You can assign students specific roles in the NSC or leave them all as ‘general advisors’. There are only about 14 roles built into the system, but you can customize new ones. I would recommend assigning roles–they end up learning more about a particular agency and are in some cases forced to represent viewpoints other than their own. It also ensures that a wide range of considerations–political, economic, diplomatic, legal, etc–are represented during the simulation.
The system is user-friendly. You sign up as an instructor, pick your case (I let my students vote), and then have the system send email invites the students to register. Once they do, you can assign them roles, which are then sent automatically to the students. The simulation is designed to be completed in a face-to-face classroom, but would easily work in an online environment either synchronously or asynchronously via message boards or social media.
If you want to learn more about Model Diplomacy, head to their website (linked at the start of the post). There’s also an entire series of interviews with other instructors that have used the simulation–check out the most recent one with Dr. Craig Albert of Augusta University–that link contains links to the other interviews in the series.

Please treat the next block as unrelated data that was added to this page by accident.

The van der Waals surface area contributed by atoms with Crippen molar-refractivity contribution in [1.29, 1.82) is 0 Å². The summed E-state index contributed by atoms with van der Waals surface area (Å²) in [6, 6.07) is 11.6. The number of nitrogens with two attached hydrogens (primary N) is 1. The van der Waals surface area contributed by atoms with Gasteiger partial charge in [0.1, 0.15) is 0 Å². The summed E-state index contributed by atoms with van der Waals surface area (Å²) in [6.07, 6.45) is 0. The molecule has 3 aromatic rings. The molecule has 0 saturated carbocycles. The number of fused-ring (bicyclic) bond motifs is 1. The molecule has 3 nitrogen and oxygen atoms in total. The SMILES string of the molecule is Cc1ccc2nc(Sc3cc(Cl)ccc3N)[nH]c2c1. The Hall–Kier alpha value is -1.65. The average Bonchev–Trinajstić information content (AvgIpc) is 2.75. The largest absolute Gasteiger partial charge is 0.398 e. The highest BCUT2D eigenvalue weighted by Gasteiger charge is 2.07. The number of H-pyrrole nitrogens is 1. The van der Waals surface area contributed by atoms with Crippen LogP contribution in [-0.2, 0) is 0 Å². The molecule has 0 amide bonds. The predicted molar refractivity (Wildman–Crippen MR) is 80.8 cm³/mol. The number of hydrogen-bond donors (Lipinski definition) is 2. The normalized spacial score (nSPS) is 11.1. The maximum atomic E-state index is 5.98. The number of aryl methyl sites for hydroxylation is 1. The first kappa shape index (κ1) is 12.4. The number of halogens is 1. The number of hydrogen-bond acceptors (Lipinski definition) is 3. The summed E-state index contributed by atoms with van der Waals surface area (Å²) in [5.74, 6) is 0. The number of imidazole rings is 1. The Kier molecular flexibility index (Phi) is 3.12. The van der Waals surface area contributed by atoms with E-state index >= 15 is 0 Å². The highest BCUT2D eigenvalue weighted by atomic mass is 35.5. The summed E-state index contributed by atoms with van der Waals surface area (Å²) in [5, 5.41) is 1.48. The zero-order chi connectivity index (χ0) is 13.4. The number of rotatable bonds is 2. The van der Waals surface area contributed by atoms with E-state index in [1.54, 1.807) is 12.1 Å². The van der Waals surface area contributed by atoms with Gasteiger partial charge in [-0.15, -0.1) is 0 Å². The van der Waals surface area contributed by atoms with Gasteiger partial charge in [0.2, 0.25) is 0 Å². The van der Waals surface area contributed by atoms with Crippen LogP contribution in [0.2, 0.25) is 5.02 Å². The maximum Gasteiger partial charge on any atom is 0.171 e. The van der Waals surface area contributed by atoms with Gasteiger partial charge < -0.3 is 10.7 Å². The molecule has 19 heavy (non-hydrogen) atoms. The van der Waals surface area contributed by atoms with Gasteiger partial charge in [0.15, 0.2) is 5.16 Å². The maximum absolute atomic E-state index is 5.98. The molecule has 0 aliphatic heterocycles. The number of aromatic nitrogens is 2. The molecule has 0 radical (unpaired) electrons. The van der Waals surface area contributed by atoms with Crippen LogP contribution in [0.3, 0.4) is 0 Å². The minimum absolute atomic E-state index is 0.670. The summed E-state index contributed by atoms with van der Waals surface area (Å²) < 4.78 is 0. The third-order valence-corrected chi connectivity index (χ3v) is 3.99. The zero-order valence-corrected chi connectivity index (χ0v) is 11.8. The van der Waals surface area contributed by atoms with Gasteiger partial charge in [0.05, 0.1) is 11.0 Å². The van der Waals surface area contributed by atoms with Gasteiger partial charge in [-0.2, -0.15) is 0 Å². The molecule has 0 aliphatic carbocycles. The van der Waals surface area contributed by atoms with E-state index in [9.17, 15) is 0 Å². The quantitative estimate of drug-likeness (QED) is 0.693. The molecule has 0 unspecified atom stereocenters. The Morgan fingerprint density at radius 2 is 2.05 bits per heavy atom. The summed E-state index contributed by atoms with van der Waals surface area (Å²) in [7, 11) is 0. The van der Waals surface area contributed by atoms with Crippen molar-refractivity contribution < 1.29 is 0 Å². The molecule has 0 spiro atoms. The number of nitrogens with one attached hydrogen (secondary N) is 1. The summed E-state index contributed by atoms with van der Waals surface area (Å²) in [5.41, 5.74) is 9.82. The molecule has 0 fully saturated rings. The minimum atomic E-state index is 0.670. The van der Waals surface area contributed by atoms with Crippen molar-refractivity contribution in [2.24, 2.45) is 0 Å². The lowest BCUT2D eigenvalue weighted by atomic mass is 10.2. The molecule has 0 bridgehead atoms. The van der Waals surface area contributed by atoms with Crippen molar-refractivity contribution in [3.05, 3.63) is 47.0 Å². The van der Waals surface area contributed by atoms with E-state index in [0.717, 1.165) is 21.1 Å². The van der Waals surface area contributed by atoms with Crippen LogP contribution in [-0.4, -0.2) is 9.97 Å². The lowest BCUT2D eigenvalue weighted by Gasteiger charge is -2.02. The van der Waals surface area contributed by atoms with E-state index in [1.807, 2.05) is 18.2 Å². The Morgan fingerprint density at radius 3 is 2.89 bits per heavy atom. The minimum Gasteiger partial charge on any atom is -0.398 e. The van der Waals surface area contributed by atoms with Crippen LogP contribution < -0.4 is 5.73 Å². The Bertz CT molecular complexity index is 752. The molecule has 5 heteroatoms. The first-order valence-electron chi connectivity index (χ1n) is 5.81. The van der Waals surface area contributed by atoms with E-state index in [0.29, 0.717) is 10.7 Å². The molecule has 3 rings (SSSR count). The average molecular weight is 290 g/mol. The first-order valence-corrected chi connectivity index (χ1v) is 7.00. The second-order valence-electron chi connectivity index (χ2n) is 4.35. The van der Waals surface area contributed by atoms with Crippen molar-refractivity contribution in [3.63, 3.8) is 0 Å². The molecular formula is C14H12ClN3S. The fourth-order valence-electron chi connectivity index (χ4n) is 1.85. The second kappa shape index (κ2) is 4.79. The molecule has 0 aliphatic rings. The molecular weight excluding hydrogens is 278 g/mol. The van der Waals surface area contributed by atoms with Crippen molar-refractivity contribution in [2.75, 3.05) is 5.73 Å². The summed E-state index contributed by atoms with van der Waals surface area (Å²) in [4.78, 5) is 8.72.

A recent report on a terrorism exercise held late last year in Switzerland has revealed some serious deficiencies:
A simulation of terrorist acts that included a hostage situation at the United Nations, an attack on a railway station and a potential nuclear radioactive leak revealed lack of coordination at the federal government level.
The complex scenario was carried out on November 16 last year to test the response of the federal government, as well as the cantons of Geneva and Bern. The government was confronted with a potential radioactive leak at the Mühleberg nuclear power station in canton Bern, a terrorist attack at the Eaux-Vives station in Geneva causing numerous deaths and injuries, and a hostage situation at the Geneva headquarters of the United Nations.